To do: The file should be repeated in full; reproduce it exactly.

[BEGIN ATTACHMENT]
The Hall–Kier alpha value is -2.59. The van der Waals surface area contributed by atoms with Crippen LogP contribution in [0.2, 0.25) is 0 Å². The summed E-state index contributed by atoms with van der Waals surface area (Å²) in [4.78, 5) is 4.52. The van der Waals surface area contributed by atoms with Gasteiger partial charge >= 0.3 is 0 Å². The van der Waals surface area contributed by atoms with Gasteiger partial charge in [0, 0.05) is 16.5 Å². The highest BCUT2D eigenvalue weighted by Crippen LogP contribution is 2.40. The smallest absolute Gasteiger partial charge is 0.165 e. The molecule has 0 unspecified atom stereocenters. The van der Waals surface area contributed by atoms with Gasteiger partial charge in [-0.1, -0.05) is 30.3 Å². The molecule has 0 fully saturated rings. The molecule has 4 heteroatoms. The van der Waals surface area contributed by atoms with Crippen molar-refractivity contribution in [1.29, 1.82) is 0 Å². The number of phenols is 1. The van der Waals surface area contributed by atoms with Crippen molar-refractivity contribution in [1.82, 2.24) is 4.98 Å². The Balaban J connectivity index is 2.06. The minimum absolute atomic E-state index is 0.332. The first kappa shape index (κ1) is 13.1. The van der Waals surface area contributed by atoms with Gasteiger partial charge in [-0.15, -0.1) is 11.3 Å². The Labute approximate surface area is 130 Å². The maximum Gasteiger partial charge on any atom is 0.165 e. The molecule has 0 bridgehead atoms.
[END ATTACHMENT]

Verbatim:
The Hall–Kier alpha value is -2.59. The van der Waals surface area contributed by atoms with Crippen LogP contribution in [0.2, 0.25) is 0 Å². The summed E-state index contributed by atoms with van der Waals surface area (Å²) in [4.78, 5) is 4.52. The van der Waals surface area contributed by atoms with Gasteiger partial charge >= 0.3 is 0 Å². The van der Waals surface area contributed by atoms with Gasteiger partial charge in [0, 0.05) is 16.5 Å². The highest BCUT2D eigenvalue weighted by Crippen LogP contribution is 2.40. The smallest absolute Gasteiger partial charge is 0.165 e. The molecule has 0 unspecified atom stereocenters. The van der Waals surface area contributed by atoms with Gasteiger partial charge in [-0.1, -0.05) is 30.3 Å². The molecule has 0 fully saturated rings. The molecule has 4 heteroatoms. The van der Waals surface area contributed by atoms with Crippen molar-refractivity contribution in [1.29, 1.82) is 0 Å². The number of phenols is 1. The van der Waals surface area contributed by atoms with Crippen molar-refractivity contribution in [1.82, 2.24) is 4.98 Å². The Balaban J connectivity index is 2.06. The minimum absolute atomic E-state index is 0.332. The first kappa shape index (κ1) is 13.1. The van der Waals surface area contributed by atoms with Gasteiger partial charge in [-0.15, -0.1) is 11.3 Å². The Labute approximate surface area is 130 Å². The maximum Gasteiger partial charge on any atom is 0.165 e. The molecule has 0 bridgehead atoms.